The recent spotting of the rare right whale in Uganik Bay, the return of a familiar orca pod and the recent release of the Alaska-filmed, feel-good whale movie “Big Miracle” all point to whales receiving wide attention this winter. It’s clear that whales are on our minds, and their conservation receives wide support.

However, the desire to conserve whales is a relatively recent development. For centuries, humans did not view whales as creatures worthy of conservation.

Rather, whales were floating oil reserves, and the products that came from whales were essential to daily life.

Rendered whale blubber and spermaceti from the head of the sperm whale illuminated American and European cities. Whale oil lubricated the gears of the Industrial Revolution (and later, our forays into space, where sperm whale oil continues to be used as a lubricant). Whale oil was used in soap, in cosmetics and cleaners.

Ambergris, another sperm whale product, was essential in perfume. Whale meat was turned into fertilizer. Baleen was used where we employ plastic today, not only in outmoded products like corsets, but also in umbrellas and other goods that required a durable and flexible material.

Consider the wide array of goods made from petroleum, and there is a good likelihood that if a similar product was around in the 1800s, whale oil was used instead of petroleum in its manufacture.

The waters around Kodiak were central to this whale oil boom. In 1835, Yankee whalers from Nantucket “discovered” the Kodiak Grounds, also known as the Northwest Coast Right Whaling Grounds. The Kodiak Grounds encompassed more or less the Gulf of Alaska, including the waters that fall north and west of Vancouver Island.

Soon after the discovery, hundreds of Nantucket and New Bedford whaling vessels crowded the waters around Kodiak, inaugurating what historians now call the Golden Age of Whaling. During the height of whaling on the Kodiak Grounds, our waters provided 60 percent of the whale oil that was pumped to East coast ports, making the towns of Nantucket and New Bedford some of the wealthiest in the United States.

But these Yankee whalers were newcomers in the waters around Kodiak. The Alutiiq whaling tradition was thousands of years old by the time Americans prowled our waters. Alutiiq whale hunting methods were dangerous, secretive and efficient. Rituals surrounded each aspect of the hunt, from preparation to processing.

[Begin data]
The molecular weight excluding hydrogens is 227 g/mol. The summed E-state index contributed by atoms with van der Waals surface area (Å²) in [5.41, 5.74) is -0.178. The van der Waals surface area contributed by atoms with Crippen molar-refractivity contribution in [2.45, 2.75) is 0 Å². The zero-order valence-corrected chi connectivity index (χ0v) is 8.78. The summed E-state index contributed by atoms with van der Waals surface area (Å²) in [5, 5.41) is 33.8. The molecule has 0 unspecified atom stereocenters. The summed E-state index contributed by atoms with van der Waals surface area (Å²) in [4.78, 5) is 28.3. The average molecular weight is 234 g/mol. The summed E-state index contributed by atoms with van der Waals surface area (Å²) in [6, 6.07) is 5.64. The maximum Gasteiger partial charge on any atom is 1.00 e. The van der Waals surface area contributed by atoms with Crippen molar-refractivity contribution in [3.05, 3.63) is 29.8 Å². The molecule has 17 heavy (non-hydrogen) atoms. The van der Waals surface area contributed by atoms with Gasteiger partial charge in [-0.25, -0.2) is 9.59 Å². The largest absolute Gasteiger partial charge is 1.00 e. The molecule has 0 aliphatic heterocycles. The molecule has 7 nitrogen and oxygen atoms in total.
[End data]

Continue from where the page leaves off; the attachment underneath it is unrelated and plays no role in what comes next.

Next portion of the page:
Whaling was a hereditary occupation that involved such secretive rituals that even apprentices were not allowed to participate fully.

Within caves, whalers kept totemic objects and talismans that helped to insure the success of a hunt. In these caves, whalers sequestered the bodies of recently dead, usually prominent community members, to render the fat from their corpses. Sometimes the bodies were turned into mummies. In fact, a whaler reportedly told Alexander Baranov that he would try to steal Baranov’s corpse once the Russian leader died.

Alutiiq whalers went out in single-hatch kayaks and targeted smaller humpback and fin whales. Slate whaling lances were smeared with monkshood, a local flower that contains the poison aconite, and human fat. The fat acted as a bonding agent. The whaler aimed at the fins or tail, and once he lodged the lance in the whale, it took several days for the poison to paralyze the targeted region. Around three days later, the whale died and washed ashore.

In order to ensure the hunter could claim his whale, he drew a line with human fat across the mouth of the bay in which the whale swam, creating a spiritual border through which the whale could not pass. He also marked his slate spears with identifying marks. During the Russian period, slate lances were sometimes marked with Cyrillic initials, and they sometimes contained symbols as well as initials. Examples of such lances are on exhibit at the Baranov Museum.

Alutiiq whaling methods were so effective that the Russian American Company dispatched Alutiiq whalers throughout the region to teach other Native groups. Rewards were offered to whalers who successfully apprenticed others.

In the early 1830s, Russians hired an American whaler to try to modernize the whale hunt, only to find that the traditional methods were more effective. Although Alutiiq whaling persisted into the early 20th century, many of the sacred rituals were no longer practiced after the 1838 smallpox epidemic ravaged the archipelago.

Today, whales do not provide light, fuel and food as they did in the past. But whales are natural assets that attract tourists, scientists and their dollars. Now, we look forward to the return of familiar whale pods and relish the sight of dorsal fins, breaching humpbacks and spouts seen from Fort Abercrombie.

Whaling is no longer practiced around Kodiak, but whales are still an important local resource.

Anjuli Grantham is curator of collections at Kodiak’s Baranov Museum. Read Part 2 of her account of Kodiak whaling history in Friday’s Daily Mirror.

The Baranov Museum hosts the exhibit “Whaling the Kodiak Grounds” beginning Friday. Admission is free Friday and Saturday and $5 after that. Winter hours are 10 a.m.-3 p.m. Tuesday-Saturday. For more information, call the museum at 486-5920.

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